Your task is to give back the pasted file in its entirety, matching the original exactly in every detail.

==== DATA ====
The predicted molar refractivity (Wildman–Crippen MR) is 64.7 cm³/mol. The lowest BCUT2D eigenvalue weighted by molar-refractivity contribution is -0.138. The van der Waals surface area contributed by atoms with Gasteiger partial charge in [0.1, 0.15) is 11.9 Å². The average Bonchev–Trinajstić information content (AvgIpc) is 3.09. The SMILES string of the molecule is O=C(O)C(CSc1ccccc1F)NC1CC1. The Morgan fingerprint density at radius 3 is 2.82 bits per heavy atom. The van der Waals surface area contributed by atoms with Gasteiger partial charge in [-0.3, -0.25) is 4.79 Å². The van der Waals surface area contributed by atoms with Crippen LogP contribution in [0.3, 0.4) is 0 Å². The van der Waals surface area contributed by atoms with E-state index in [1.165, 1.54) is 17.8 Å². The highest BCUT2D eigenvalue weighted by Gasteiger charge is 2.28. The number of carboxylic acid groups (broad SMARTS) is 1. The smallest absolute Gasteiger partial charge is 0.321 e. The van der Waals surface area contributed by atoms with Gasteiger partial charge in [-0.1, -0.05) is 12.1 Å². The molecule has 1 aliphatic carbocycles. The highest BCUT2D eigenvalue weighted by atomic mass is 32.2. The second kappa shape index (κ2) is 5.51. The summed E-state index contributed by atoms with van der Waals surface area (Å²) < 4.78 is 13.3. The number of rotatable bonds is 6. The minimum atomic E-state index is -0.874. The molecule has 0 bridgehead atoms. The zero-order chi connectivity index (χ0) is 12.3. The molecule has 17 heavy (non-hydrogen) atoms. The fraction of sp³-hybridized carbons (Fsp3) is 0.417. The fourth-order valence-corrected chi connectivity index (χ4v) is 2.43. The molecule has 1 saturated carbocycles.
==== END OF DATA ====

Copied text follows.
The predicted molar refractivity (Wildman–Crippen MR) is 64.7 cm³/mol. The lowest BCUT2D eigenvalue weighted by molar-refractivity contribution is -0.138. The van der Waals surface area contributed by atoms with Gasteiger partial charge in [0.1, 0.15) is 11.9 Å². The average Bonchev–Trinajstić information content (AvgIpc) is 3.09. The SMILES string of the molecule is O=C(O)C(CSc1ccccc1F)NC1CC1. The Morgan fingerprint density at radius 3 is 2.82 bits per heavy atom. The van der Waals surface area contributed by atoms with Gasteiger partial charge in [-0.3, -0.25) is 4.79 Å². The van der Waals surface area contributed by atoms with Crippen LogP contribution in [0.3, 0.4) is 0 Å². The van der Waals surface area contributed by atoms with E-state index in [1.165, 1.54) is 17.8 Å². The highest BCUT2D eigenvalue weighted by Gasteiger charge is 2.28. The number of carboxylic acid groups (broad SMARTS) is 1. The smallest absolute Gasteiger partial charge is 0.321 e. The van der Waals surface area contributed by atoms with Gasteiger partial charge in [-0.1, -0.05) is 12.1 Å². The molecule has 1 aliphatic carbocycles. The highest BCUT2D eigenvalue weighted by atomic mass is 32.2. The second kappa shape index (κ2) is 5.51. The summed E-state index contributed by atoms with van der Waals surface area (Å²) < 4.78 is 13.3. The number of rotatable bonds is 6. The minimum atomic E-state index is -0.874. The molecule has 0 bridgehead atoms. The zero-order chi connectivity index (χ0) is 12.3. The molecule has 17 heavy (non-hydrogen) atoms. The fraction of sp³-hybridized carbons (Fsp3) is 0.417. The fourth-order valence-corrected chi connectivity index (χ4v) is 2.43. The molecule has 1 saturated carbocycles.